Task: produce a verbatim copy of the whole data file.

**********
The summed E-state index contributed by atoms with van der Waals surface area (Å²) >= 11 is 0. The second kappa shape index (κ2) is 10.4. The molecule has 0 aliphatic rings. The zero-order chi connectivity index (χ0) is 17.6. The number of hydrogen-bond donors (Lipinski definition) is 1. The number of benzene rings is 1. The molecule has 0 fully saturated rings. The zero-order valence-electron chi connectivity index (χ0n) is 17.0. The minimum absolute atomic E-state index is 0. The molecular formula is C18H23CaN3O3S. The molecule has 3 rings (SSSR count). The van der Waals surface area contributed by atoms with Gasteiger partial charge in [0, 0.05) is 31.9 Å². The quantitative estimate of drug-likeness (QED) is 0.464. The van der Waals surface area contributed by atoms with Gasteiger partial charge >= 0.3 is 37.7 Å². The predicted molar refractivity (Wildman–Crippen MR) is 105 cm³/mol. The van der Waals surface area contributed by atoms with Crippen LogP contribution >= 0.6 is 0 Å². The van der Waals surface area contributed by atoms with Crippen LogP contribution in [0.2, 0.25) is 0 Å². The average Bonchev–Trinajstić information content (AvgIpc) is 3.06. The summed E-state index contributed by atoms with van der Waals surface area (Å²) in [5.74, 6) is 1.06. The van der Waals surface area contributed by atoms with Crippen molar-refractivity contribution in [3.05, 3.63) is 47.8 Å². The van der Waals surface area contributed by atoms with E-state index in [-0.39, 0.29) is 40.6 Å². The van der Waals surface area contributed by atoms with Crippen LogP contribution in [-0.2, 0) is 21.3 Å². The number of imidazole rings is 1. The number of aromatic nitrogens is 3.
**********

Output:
The summed E-state index contributed by atoms with van der Waals surface area (Å²) >= 11 is 0. The second kappa shape index (κ2) is 10.4. The molecule has 0 aliphatic rings. The zero-order chi connectivity index (χ0) is 17.6. The number of hydrogen-bond donors (Lipinski definition) is 1. The number of benzene rings is 1. The molecule has 0 fully saturated rings. The zero-order valence-electron chi connectivity index (χ0n) is 17.0. The minimum absolute atomic E-state index is 0. The molecular formula is C18H23CaN3O3S. The molecule has 3 rings (SSSR count). The van der Waals surface area contributed by atoms with Gasteiger partial charge in [0, 0.05) is 31.9 Å². The quantitative estimate of drug-likeness (QED) is 0.464. The van der Waals surface area contributed by atoms with Gasteiger partial charge >= 0.3 is 37.7 Å². The predicted molar refractivity (Wildman–Crippen MR) is 105 cm³/mol. The van der Waals surface area contributed by atoms with Crippen LogP contribution >= 0.6 is 0 Å². The van der Waals surface area contributed by atoms with Crippen LogP contribution in [0.2, 0.25) is 0 Å². The average Bonchev–Trinajstić information content (AvgIpc) is 3.06. The summed E-state index contributed by atoms with van der Waals surface area (Å²) in [5.74, 6) is 1.06. The van der Waals surface area contributed by atoms with Crippen molar-refractivity contribution in [3.05, 3.63) is 47.8 Å². The van der Waals surface area contributed by atoms with E-state index in [-0.39, 0.29) is 40.6 Å². The van der Waals surface area contributed by atoms with Crippen LogP contribution in [-0.2, 0) is 21.3 Å². The number of imidazole rings is 1. The number of aromatic nitrogens is 3.